- In his May 19, 2011 speech, President Obama emphasized that a peace agreement must meet the needs of both sides, including by: ending the conflict and resolving all claims, achieving the goal of two states for two peoples with Israel as a Jewish state and homeland for the Jewish people, achieving secure and recognized borders for both sides, and devising robust security arrangements that will not leave Israel vulnerable.
President Obama has strongly opposed any effort to de-legitimize Israel or single it out in international forums.
- This is why the Obama Administration withdrew from the Durban Review Conference when it advanced anti-Israel sentiment, stood up strongly for Israel’s right to defend itself after the Goldstone Report, and vetoed the effort to insert the UN into matters that should be resolved between Israelis and Palestinians.
- In Cairo and at the United Nations, the President made clear that Israel’s legitimacy is not a matter for debate. In his May 19, 2001 speech, he said: “When I touched my hand against the Western Wall and placed my prayer between its ancient stones, I thought of all the centuries that the children of Israel had longed to return to their ancient homeland.”
President Obama has strengthened Israel’s security in tangible and concrete ways.
- Despite tough fiscal times, President Obama fought for and secured full funding for Israel in the FY 2011 appropriation bill, which includes $3 billion in Foreign Military Financing – the largest amount of funding for Israel in U.S. history.
- President Obama then secured an additional $205 million to help produce an Israeli-developed short-range rocket defense system called Iron Dome, which has recently helped defend Israeli communities against rocket attacks.
- Prime Minister Netanyahu told the AIPAC conference on May 23 that “Yesterday President Obama spoke about his ironclad commitment to Israel's security. He rightly said that our security cooperation is unprecedented… And he has backed those words with deeds.”
- President Obama has expanded U.S.-Israeli security and military cooperation on security challenges ranging from counterterrorism to preventing arms smuggling to Gaza to missile defense. In 2010, there were nearly 200 senior-level Department of Defense visitors to Israel, and Israeli officials visit the United States just as often.
- The United States and Israel conducted their largest ever joint military exercise, Juniper Cobra, in October 2009. Israeli forces now benefit from joint exercises and training opportunities, access to advanced U.S. military hardware, emergency stockpiles, and favorable terms for the acquisition of equipment.
President Obama has generated more international pressure on the Iranian regime than ever before.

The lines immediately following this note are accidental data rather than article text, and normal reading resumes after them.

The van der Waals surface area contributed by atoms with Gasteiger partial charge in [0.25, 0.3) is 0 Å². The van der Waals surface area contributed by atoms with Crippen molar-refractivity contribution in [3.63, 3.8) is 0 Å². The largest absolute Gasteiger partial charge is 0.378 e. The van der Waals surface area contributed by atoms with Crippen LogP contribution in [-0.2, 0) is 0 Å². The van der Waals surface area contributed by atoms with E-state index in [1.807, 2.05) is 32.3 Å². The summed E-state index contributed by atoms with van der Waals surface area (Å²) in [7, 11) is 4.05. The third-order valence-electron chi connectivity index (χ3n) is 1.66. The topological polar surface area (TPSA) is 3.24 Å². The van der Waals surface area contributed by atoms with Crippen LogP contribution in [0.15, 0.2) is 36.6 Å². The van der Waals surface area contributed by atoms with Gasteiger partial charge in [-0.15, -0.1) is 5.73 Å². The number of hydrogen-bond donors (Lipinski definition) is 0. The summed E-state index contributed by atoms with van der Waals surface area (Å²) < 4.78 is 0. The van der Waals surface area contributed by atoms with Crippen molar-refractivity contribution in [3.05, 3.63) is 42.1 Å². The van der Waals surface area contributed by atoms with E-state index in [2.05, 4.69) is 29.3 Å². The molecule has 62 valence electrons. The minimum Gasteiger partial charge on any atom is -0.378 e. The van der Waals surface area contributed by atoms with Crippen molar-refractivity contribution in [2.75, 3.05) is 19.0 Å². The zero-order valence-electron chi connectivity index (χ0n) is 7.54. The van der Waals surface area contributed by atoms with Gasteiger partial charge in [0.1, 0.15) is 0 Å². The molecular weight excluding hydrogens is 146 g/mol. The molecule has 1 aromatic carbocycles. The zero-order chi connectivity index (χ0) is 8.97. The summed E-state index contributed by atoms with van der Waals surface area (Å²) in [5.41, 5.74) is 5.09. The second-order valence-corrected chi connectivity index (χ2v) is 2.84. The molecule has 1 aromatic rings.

- President Obama has said that the United States is determined to prevent Iran from acquiring nuclear weapons. He has backed up this commitment with tangible steps to increase pressure substantially on the Iranian regime and raise the costs of its defiance of the international community.
- With President Obama’s leadership, the United States gained the support of Russia, China and other nations to pass United Nations Security Council resolution 1929, creating the most comprehensive and biting international sanctions regime the Iranian government has ever faced. This resolution imposes restrictions on Iran’s nuclear activities, ballistic missile program, conventional military exports to Iran, Iranian banks and financial transactions, and the Islamic Revolutionary Guard Corps.
- The Obama Administration also worked with allies such as the European Union, Japan, the Republic of Korea, Australia, Canada, and others to adopt additional national measures to increase pressure on the Iranian regime, including in the financial, banking, insurance, transportation, and energy sectors. Iran is now virtually cut off from large parts of the international financial system.
- In addition to multilateral sanctions, President Obama worked with Congress to pass the Comprehensive Iran Sanctions, Accountability, and Divestment Act, which strengthens existing U.S. sanctions, and makes it harder for the Iranian government to buy refined petroleum and the goods it needs to modernize its oil and gas sector. Already close to $60 billion in energy-related projects in Iran have been put on hold or discontinued.
- International companies are increasingly recognizing the risks of doing business with Iran and are abandoning existing business opportunities, declining to take advantage of new ones, and scaling back any existing relationships. This trend has been replicated across a broad range of industries. Examples of companies withdrawing from business with Iran include: Shell, Total, ENI, Statoil, Repsol, Lukoil, Kia, Toyota, Siemens, and foreign subsidiaries of U.S. firms such as GE, Honeywell, and Caterpillar